Students build, write code for, and test their own machines
Students at Board of Child Care’s West Virginia school took their first shot at the moon earlier this month, and teachers at the school hope it is not their last.
Presented by the Robotics Education & Competition Foundation, students enjoyed a four-day trial of the VEX IQ Challenge program. Students had to chart their progress, build their machines, build lines and lines of operational code and then test their machines and abilities. VEX IQ provides open-ended robotics challenges that enhance the required content requirements for science, technology, engineering, and mathematics (STEM).
Modeled after a similar program sponsored by NASA, the program fosters student development of the teamwork, critical thinking, project management, and communication skills required to prepare them to become the next generation of innovators and problem solvers.
Michael Lyden, the robotics instructor with the West Virginia Department of Education who oversaw the classroom application of the program, calls the program, “the most fun part of my job.”
“It’s fun because you are watching the kids playing simultaneously while they are learning,” Lyden says. “Our work with the institutional programs is rewarding because many of the kids have never seen this type of content, so seeing the huge confidence boost they receive is a thrill.”
Jackie Columbia, director of operations in West Virginia, says engagement changes when students enjoy the school content.
“On most days, you’ll notice the kids start to fidget about 15 minutes in advance of the class break for lunch, but during these robotics classes, the kids had to be directed to the cafeteria,” Columbia said. “When school is fun, it stops being school and starts being the best part of their day, and that’s what we’re always striving for when we bring programs in like this.”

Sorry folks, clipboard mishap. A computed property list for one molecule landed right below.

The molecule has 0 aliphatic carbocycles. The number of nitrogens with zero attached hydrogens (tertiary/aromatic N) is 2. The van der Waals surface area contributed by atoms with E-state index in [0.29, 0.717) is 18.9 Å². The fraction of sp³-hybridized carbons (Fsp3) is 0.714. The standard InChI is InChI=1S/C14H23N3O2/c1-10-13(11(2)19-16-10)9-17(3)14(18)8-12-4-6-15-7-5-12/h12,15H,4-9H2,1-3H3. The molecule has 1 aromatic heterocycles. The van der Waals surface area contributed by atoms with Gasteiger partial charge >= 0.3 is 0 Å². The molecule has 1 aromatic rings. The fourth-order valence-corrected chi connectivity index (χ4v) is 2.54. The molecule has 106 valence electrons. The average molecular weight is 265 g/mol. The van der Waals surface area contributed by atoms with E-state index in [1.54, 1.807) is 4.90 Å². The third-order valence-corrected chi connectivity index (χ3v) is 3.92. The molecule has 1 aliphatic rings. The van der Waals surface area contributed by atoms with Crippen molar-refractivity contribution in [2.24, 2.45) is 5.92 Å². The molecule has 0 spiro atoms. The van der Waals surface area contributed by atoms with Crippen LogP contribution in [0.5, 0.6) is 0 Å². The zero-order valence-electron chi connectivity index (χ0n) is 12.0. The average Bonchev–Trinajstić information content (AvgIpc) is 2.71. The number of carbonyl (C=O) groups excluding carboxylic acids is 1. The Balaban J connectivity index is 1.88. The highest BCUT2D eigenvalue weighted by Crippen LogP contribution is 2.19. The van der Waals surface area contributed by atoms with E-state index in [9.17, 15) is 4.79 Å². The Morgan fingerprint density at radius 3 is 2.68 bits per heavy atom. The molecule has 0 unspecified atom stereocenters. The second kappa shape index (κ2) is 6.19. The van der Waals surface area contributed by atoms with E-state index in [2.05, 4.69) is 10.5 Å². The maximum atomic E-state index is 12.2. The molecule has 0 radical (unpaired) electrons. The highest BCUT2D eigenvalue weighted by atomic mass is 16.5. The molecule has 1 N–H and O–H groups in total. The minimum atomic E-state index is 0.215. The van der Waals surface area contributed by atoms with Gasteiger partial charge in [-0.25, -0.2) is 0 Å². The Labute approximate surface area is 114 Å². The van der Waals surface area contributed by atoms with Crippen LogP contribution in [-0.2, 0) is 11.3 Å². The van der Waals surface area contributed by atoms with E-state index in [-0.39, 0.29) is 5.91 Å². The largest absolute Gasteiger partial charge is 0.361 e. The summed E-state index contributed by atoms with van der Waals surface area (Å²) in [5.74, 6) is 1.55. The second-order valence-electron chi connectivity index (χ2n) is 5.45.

The West Virginia Dept. of Education, through the Office of Institutional Education (OIE), oversees 21 juvenile facilities throughout the state, including the BCC’s school in Martinsburg, WV. The NASA initiative, offered to juvenile facility schools, helps teachers and students achieve mastery in the unique content while engaging students in math and science standards, says Ashley J. Skavenski, the Dept. of Education’s appointed Instructional Coach at BCC’s Martinsburg school.
“The (NASA) projects occur over a four-day span; however, we are going to provide professional development opportunities for our staff, in conjunction with NASA, to teach our teachers how to continue with the robots long after the (NASA) team visits each facility,” Skavenski said.Read more from Doing the robot, NASA-style, in West Virginia